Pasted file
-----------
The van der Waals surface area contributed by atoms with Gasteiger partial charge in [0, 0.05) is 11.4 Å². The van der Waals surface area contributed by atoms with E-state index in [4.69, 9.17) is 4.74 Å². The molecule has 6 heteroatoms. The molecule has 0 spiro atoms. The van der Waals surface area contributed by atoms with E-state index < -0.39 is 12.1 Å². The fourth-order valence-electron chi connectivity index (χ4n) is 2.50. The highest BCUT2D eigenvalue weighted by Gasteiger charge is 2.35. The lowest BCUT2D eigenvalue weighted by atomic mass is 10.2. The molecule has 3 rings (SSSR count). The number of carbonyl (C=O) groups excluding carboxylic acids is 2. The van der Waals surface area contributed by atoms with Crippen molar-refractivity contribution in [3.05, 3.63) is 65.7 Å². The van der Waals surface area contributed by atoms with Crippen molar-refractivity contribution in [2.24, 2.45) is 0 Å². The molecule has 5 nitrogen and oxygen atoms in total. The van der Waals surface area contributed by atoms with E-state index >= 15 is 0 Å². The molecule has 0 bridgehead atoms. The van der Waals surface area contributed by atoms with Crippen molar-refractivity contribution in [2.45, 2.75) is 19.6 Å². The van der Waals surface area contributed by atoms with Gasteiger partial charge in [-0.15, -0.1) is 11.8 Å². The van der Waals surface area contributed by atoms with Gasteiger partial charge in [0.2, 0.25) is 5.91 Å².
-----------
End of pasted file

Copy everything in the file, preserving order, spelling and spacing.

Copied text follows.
The van der Waals surface area contributed by atoms with Gasteiger partial charge in [0, 0.05) is 11.4 Å². The van der Waals surface area contributed by atoms with E-state index in [4.69, 9.17) is 4.74 Å². The molecule has 6 heteroatoms. The molecule has 0 spiro atoms. The van der Waals surface area contributed by atoms with E-state index < -0.39 is 12.1 Å². The fourth-order valence-electron chi connectivity index (χ4n) is 2.50. The highest BCUT2D eigenvalue weighted by Gasteiger charge is 2.35. The lowest BCUT2D eigenvalue weighted by atomic mass is 10.2. The molecule has 3 rings (SSSR count). The number of carbonyl (C=O) groups excluding carboxylic acids is 2. The van der Waals surface area contributed by atoms with Crippen molar-refractivity contribution in [3.05, 3.63) is 65.7 Å². The van der Waals surface area contributed by atoms with Crippen molar-refractivity contribution in [2.24, 2.45) is 0 Å². The molecule has 5 nitrogen and oxygen atoms in total. The van der Waals surface area contributed by atoms with E-state index >= 15 is 0 Å². The molecule has 0 bridgehead atoms. The van der Waals surface area contributed by atoms with Crippen molar-refractivity contribution in [2.45, 2.75) is 19.6 Å². The van der Waals surface area contributed by atoms with Gasteiger partial charge in [-0.15, -0.1) is 11.8 Å². The van der Waals surface area contributed by atoms with Gasteiger partial charge in [0.2, 0.25) is 5.91 Å².